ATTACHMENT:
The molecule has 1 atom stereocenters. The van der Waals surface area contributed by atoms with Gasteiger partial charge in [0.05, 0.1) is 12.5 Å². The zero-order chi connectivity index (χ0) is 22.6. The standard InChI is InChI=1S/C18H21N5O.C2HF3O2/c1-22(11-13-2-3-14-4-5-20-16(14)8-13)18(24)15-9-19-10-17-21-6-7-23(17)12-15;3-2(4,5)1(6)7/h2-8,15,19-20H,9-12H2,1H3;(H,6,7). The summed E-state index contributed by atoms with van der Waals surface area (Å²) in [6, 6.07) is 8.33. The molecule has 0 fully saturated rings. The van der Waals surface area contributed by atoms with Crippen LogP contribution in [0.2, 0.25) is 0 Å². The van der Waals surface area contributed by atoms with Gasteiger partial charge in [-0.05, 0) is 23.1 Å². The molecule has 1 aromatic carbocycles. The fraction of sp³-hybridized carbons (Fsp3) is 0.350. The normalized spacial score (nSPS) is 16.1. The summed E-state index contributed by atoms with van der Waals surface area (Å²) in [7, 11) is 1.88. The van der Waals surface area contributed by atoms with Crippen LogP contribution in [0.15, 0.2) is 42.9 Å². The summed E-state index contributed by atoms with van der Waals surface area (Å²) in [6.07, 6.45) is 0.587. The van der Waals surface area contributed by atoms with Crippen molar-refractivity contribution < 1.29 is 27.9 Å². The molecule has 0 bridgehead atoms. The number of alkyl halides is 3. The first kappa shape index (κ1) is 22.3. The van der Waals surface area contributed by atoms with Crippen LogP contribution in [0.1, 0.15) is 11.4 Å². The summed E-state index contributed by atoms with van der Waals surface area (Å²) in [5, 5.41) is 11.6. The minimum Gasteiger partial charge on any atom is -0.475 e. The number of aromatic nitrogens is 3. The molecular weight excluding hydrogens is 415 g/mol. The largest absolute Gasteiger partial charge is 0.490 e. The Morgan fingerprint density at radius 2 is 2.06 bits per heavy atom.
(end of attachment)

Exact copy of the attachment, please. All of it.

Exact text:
The molecule has 1 atom stereocenters. The van der Waals surface area contributed by atoms with Gasteiger partial charge in [0.05, 0.1) is 12.5 Å². The zero-order chi connectivity index (χ0) is 22.6. The standard InChI is InChI=1S/C18H21N5O.C2HF3O2/c1-22(11-13-2-3-14-4-5-20-16(14)8-13)18(24)15-9-19-10-17-21-6-7-23(17)12-15;3-2(4,5)1(6)7/h2-8,15,19-20H,9-12H2,1H3;(H,6,7). The summed E-state index contributed by atoms with van der Waals surface area (Å²) in [6, 6.07) is 8.33. The molecule has 0 fully saturated rings. The van der Waals surface area contributed by atoms with Crippen LogP contribution in [0.2, 0.25) is 0 Å². The van der Waals surface area contributed by atoms with Gasteiger partial charge in [-0.05, 0) is 23.1 Å². The molecule has 1 aromatic carbocycles. The fraction of sp³-hybridized carbons (Fsp3) is 0.350. The normalized spacial score (nSPS) is 16.1. The summed E-state index contributed by atoms with van der Waals surface area (Å²) in [7, 11) is 1.88. The van der Waals surface area contributed by atoms with Crippen LogP contribution in [0.15, 0.2) is 42.9 Å². The summed E-state index contributed by atoms with van der Waals surface area (Å²) in [6.07, 6.45) is 0.587. The van der Waals surface area contributed by atoms with Crippen molar-refractivity contribution < 1.29 is 27.9 Å². The molecule has 0 bridgehead atoms. The number of alkyl halides is 3. The first kappa shape index (κ1) is 22.3. The van der Waals surface area contributed by atoms with Crippen LogP contribution in [0.1, 0.15) is 11.4 Å². The summed E-state index contributed by atoms with van der Waals surface area (Å²) in [5, 5.41) is 11.6. The minimum Gasteiger partial charge on any atom is -0.475 e. The number of aromatic nitrogens is 3. The molecular weight excluding hydrogens is 415 g/mol. The largest absolute Gasteiger partial charge is 0.490 e. The Morgan fingerprint density at radius 2 is 2.06 bits per heavy atom.